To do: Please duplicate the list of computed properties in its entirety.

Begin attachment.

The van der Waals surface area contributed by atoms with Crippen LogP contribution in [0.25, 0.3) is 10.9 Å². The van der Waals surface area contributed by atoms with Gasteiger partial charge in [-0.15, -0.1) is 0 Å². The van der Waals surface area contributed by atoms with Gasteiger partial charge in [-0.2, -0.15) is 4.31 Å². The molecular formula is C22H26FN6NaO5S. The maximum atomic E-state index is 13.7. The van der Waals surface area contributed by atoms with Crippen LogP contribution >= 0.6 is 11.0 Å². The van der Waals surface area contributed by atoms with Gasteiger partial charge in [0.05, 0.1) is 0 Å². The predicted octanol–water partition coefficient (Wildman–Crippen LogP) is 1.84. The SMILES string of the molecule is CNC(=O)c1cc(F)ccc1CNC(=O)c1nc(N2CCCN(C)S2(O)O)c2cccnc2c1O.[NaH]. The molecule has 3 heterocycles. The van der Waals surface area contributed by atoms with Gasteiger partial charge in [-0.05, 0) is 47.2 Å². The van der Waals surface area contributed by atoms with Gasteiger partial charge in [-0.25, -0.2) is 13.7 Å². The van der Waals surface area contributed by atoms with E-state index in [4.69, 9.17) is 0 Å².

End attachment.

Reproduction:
The van der Waals surface area contributed by atoms with Crippen LogP contribution in [0.25, 0.3) is 10.9 Å². The van der Waals surface area contributed by atoms with Gasteiger partial charge in [-0.15, -0.1) is 0 Å². The van der Waals surface area contributed by atoms with Gasteiger partial charge in [-0.2, -0.15) is 4.31 Å². The molecular formula is C22H26FN6NaO5S. The maximum atomic E-state index is 13.7. The van der Waals surface area contributed by atoms with Crippen LogP contribution >= 0.6 is 11.0 Å². The van der Waals surface area contributed by atoms with Gasteiger partial charge in [0.05, 0.1) is 0 Å². The predicted octanol–water partition coefficient (Wildman–Crippen LogP) is 1.84. The SMILES string of the molecule is CNC(=O)c1cc(F)ccc1CNC(=O)c1nc(N2CCCN(C)S2(O)O)c2cccnc2c1O.[NaH]. The molecule has 3 heterocycles. The van der Waals surface area contributed by atoms with Gasteiger partial charge in [-0.05, 0) is 47.2 Å². The van der Waals surface area contributed by atoms with Gasteiger partial charge in [-0.25, -0.2) is 13.7 Å². The van der Waals surface area contributed by atoms with E-state index in [4.69, 9.17) is 0 Å².